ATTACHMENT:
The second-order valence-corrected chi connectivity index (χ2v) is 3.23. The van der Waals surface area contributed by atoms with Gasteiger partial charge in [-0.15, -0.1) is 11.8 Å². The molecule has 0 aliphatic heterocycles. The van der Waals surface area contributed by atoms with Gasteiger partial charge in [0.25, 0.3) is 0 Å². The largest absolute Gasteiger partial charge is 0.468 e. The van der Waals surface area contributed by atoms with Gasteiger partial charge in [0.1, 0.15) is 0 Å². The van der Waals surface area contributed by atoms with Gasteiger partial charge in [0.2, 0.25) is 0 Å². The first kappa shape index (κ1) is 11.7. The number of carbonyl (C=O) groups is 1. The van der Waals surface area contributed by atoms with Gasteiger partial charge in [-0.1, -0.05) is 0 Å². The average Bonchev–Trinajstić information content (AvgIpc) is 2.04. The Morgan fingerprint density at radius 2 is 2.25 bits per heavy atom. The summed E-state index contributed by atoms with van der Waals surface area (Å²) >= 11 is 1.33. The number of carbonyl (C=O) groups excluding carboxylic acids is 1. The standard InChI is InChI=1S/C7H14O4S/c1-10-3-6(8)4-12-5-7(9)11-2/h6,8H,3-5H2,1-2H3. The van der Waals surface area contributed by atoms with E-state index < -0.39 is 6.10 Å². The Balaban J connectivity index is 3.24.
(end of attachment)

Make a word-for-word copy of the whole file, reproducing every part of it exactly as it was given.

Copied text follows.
The second-order valence-corrected chi connectivity index (χ2v) is 3.23. The van der Waals surface area contributed by atoms with Gasteiger partial charge in [-0.15, -0.1) is 11.8 Å². The molecule has 0 aliphatic heterocycles. The van der Waals surface area contributed by atoms with Gasteiger partial charge in [0.25, 0.3) is 0 Å². The largest absolute Gasteiger partial charge is 0.468 e. The van der Waals surface area contributed by atoms with Gasteiger partial charge in [0.1, 0.15) is 0 Å². The van der Waals surface area contributed by atoms with Gasteiger partial charge in [0.2, 0.25) is 0 Å². The first kappa shape index (κ1) is 11.7. The number of carbonyl (C=O) groups is 1. The van der Waals surface area contributed by atoms with Gasteiger partial charge in [-0.1, -0.05) is 0 Å². The average Bonchev–Trinajstić information content (AvgIpc) is 2.04. The Morgan fingerprint density at radius 2 is 2.25 bits per heavy atom. The summed E-state index contributed by atoms with van der Waals surface area (Å²) >= 11 is 1.33. The number of carbonyl (C=O) groups excluding carboxylic acids is 1. The standard InChI is InChI=1S/C7H14O4S/c1-10-3-6(8)4-12-5-7(9)11-2/h6,8H,3-5H2,1-2H3. The van der Waals surface area contributed by atoms with E-state index < -0.39 is 6.10 Å². The Balaban J connectivity index is 3.24.